“The Decline and Fall of IBM” | Robert Cringely | June 2014

Quick read of “The Decline and Fall of IBM” by Robert Cringely, downloadable as Mobi, epub or PDF for $3.99USD from http://www.anysubject.com/the-decline-and-fall-of-ibm-by-robert-cringely , or from Amazon on a Kindle in the U.S. or on a Kindle in Canada.

The body of the book is relatively short. In PDF formatting, the content is as follows …

p. 007: Preface
p. 009: Introduction
p. 013: Chapter 01: Good Old IBM
p. 018: Chapter 02: Lou Gerstner Saves IBM for AWhile
p. 028: Chapter 03: Sam Palmisano and the Long Con
p. 033: Chapter 04: Why Big Companies Can’t Change
p. 039: Chapter 05: LEAN AND Mean
p. 048: Chapter 06: ‘Death March 2015’
p. 054: Chapter 07: A Tale of Two Division Sales
p. 057: Chapter 08: Financial Engineering
p. 061: Chapter 09: An IT Labor Economics Lesson from Memphis for IBM
p. 066: Chapter 10: The Ginni Paradox or How to Fix IBM
p. 077: Afterword: What if Ginni Doesn’t Listen?
p. 078: Comments from Readers (On Cringely Blogs from 2007-2013)
p. 229: About the Author

An (ex-)IBMer who reads Cringely regularly will probably be most interested in Chapter 10.

These are my ideas for what Ginni Rometty should do as CEO. [p. 66]

The Hardware Problem:
Computer technology is becoming more of a commodity, and IBM must learn to become a commodity supplier. [pp. 66-67]
The Hardware Solution:
IBM needs to retain and grow its hardware division. The immediate goal should be to return it to break-even performance without any more staff cuts. Next, it needs to realign the business to better serve the market for the next decade. [p. 67]

The Software Problem:
Compared to many other software companies, IBM moves like a glacier. [p. 68]
The Software Solution:
Product development needs to understand the needs and directions of the customers; it needs to be empowered to design new products and versions that will increase its value to the market; and it needs to be enabled to produce those products and versions quickly and efficiently. [p. 68]

The Services Problem:
For the last 10 years, IBM’s Services divisions have been subjected to relentless cost reductions, layoffs, massive offshoring of work, and a scary process of dumbing down the talent. [….] Most of the great processes IBM developed over the years have been lost. [p. 69]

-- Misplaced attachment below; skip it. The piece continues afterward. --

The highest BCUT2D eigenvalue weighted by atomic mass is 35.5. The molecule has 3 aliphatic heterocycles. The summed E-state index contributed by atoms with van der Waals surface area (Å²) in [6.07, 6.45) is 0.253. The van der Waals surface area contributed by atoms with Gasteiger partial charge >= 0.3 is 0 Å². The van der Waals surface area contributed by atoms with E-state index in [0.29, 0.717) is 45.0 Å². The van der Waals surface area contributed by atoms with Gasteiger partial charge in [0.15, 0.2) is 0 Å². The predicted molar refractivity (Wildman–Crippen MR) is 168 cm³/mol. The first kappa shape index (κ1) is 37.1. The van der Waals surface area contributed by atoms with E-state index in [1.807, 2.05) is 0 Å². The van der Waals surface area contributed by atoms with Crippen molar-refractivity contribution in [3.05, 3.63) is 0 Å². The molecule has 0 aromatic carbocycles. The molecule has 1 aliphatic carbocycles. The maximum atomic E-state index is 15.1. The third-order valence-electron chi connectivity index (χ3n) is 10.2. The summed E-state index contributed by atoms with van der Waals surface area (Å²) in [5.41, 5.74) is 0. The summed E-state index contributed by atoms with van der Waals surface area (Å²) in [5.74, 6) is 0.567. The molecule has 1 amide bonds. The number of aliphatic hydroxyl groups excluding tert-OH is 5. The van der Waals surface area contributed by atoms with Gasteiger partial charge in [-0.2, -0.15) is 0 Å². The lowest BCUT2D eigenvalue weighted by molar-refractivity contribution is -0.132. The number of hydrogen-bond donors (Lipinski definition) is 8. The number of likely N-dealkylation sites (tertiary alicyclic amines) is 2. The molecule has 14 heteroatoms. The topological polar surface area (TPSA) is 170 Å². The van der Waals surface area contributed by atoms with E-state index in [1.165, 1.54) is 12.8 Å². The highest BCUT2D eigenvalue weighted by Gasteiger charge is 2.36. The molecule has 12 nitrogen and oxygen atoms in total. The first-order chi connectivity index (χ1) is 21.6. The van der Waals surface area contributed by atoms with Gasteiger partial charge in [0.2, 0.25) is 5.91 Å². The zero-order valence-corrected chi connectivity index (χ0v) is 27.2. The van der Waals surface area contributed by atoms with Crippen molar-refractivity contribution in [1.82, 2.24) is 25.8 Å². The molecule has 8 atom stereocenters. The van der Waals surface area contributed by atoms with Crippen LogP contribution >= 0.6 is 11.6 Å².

The Services Solution:
Global Services should launch a division-wide continuous quality improvement program. Teams should be empowered to find and act on ways to automate the business. [p. 70]

The Cloud Problem:
The infrastructure used to provide a Cloud service is much more complex than that of a typical IBM outsourcing account. IBM’s approach of throwing lots of bodies with narrow skills at the problem won’t work with Cloud technology. [p. 71]
The Cloud Solution:
Beyond leaving SoftLayer alone, what IBM needs to do to be successful with its Cloud investments is to fix other parts of the company. [….] IBM needs to provide value-added services to its Cloud platform to increase both revenue and profit. [p. 71]

The Analytics Problem:
IBM has hopes to make this a service they can offer in the Cloud. That will involve copying most of business data to a database outside the company. […] The next challenge to a Cloud service is TIME—simple math and physics. [p. 72]
The Analytics Solution:
There is exciting work to be done in analytics; I just don’t see IBM positioned to grab a leadership role. There’s no way they’ll achieve their stated goal of making billions from this business. [p. 73]

The Mobile Problem:
IBM has completely missed the biggest change in Information Technology in a decade. [p. 73]
The Mobile Solution:
IBM should have its own App Store, which would offer customers a way to learn how to use the new mobile platforms. It could provide a way for the application developes to interact with IBM’s customers. Over time IBM could learn and develop mobile technology that is useful to IBM’s customers. [p. 73]

Quality:
The great opportunity is to fix the cause of the problem. In most cases, a poor corporate culture delivers decisions that cause quality problems. IBM needs to change its culture and its values. [p. 74]

Restore Respect:
IBM needs to start treating its workforce with respect, and as valued members of the corporation. IBM needs to invest in its people and get them working for the company again. [p. 74]

Entrepreneurism:
Near the end of John Akers’ time as CEO … IBM’s divisions needed to operate more effectively. They needed to adapt to the needs of the market, but the corporate management structure was preventing this from happening. This was the exact problem Lou Gerstner found and fixed when he joined IBM. Well, Lou is gone and IBM has reverted back to its old bad habits. [p. 75]

A New Business Model:
IBM needs to learn ROI thinking. IBM spends far too much on gold-plating new products and services. IBM gives preference to its more expensive proprietary technology over commodity industry technology every time. Good design and good engineering makes the best use of money. If the commodity stuff works and is the best economic choice, then
use it. [p. 75]

A Better Business Goal:
Lou inherited a financial disaster and made the tough decisions to stabilize the company. His financial decisions were not the ends they were the means. The long-term goal was to align IBM with its customers and the market. That needs to be done again. [p. 76]

For those interested in IBM, the book is worth $3.99. Cringely is a (well-informed) journalist. He has not, however, ever had a decision-making role inside of IBM, so the analysis comes for an external perspective.

The introduction for the book was replicated by the author on his blog “The Decline and Fall of IBM” | Robert X. Cringley | June 4, 2014 at at  http://www.cringely.com/2014/06/04/decline-fall-ibm/.

The Decline and Fall of IBM:  End of an American Icon?